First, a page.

I love that Pipette doesn't smell like an artificial baby—you, know that powdery, musky note that never actually smells like a newborn. It's fragrance free, which means I can continue to smell my daughter's natural scent that's seriously out of this world. I also enjoy that the products are lightweight, making her skin (and my fingers) feel super smooth and soft even hours after application.

The bottom line

Caring for a baby's sensitive skin isn't easy. There's so much to think about, but Pipette makes it easier for mamas who don't want to compromise on safety or sustainability. I'm obsessed, and I plan to start using the entire collection on my toddler as well. What can I say, old habits indeed die hard.

This article was sponsored by Pipette. Thank you for supporting the brands that support Motherly and mamas.

Our Partners

Over the last few months, I've made a new friend called Grief. She first showed up when the midwife told me, "I'm sorry, I don't see a heartbeat anymore." She quickly barged into my life, inviting herself into every moment of every day. She was an overwhelming, overbearing, suffocating presence. But in time, we learned to set some boundaries. Together, we created space for Grief to live in my life without feeling all-consumed.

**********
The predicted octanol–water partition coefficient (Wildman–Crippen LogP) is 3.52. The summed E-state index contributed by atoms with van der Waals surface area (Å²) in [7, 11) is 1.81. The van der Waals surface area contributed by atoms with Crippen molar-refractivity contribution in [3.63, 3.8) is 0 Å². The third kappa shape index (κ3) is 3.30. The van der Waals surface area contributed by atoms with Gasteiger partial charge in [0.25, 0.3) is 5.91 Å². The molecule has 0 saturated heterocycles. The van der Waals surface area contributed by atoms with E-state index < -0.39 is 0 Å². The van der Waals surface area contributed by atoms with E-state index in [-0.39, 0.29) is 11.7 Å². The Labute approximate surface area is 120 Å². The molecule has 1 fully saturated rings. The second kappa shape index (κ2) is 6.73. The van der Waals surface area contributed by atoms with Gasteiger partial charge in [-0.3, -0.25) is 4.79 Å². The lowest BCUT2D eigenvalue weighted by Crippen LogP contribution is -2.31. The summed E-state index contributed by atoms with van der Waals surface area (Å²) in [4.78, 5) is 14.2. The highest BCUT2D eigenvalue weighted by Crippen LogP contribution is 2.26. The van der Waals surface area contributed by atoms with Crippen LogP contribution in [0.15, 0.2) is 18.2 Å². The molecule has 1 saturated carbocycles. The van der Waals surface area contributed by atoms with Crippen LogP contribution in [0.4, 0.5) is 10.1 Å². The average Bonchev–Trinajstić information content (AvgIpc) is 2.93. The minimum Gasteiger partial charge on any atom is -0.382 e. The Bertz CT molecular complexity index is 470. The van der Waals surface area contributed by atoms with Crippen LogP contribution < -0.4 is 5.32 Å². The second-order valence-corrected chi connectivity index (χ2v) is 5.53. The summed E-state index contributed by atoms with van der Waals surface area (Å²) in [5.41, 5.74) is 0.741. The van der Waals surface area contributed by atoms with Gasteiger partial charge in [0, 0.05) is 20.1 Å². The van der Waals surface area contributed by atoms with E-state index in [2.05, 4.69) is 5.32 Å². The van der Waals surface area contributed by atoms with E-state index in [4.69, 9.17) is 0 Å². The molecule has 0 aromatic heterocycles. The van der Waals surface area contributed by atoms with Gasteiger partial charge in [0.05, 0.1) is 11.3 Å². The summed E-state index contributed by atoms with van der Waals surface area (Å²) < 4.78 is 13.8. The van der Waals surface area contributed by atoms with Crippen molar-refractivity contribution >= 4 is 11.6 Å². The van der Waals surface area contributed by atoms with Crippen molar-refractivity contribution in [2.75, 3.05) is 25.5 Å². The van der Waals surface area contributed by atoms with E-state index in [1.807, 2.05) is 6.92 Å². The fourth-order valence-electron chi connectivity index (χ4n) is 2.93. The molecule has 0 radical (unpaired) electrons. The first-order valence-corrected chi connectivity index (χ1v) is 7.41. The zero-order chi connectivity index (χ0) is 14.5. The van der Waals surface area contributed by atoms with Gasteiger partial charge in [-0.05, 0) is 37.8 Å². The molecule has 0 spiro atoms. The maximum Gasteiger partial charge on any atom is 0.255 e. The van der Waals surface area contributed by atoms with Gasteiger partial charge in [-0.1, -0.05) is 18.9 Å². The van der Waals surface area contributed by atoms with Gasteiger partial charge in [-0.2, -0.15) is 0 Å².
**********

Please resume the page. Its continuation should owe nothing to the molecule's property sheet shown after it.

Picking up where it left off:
Grief is pushy. I have learned that when she knocks on the door, it's best to just let her in. She has things to say and she's going to make you listen. Sometimes, we'll sit together for a while before one of us will say "My, look at the time. I've got things to do." Other times, it's a quick visit, and I can move on with my day.

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I've learned a good bit about my friend Grief through the experience of having a miscarriage. We've spent a lot of time together, and I've gotten to know her well. I hope this helps you get to know her better, too.

1. Grief can become a friend.

Over time, Grief has morphed from feeling like an invader, an attacker, and a bully to feeling more like a friend with a hand resting on my shoulder. She is gently present, palpable and—unexpectedly—comforting. Grief reminds me of the love I felt; that I have something to miss; that my baby was here. Grief comes to visit much less often, now. Some days, she still barges in unexpectedly. Some days, I go calling for her to come over.

2. Grief will teach you.

Grief has taught me that you never really know what others are going through. She has taught me to try to listen better, to be a better friend, to be more empathetic. Grief has emboldened me and demanded space for my feelings when I felt I couldn't. She's forced me to learn how to ask for help, how to advocate for myself and not apologize when I have needs. She has made my worldview richer, my love deeper and my appreciation for life stronger.

3. Grief will make you brave.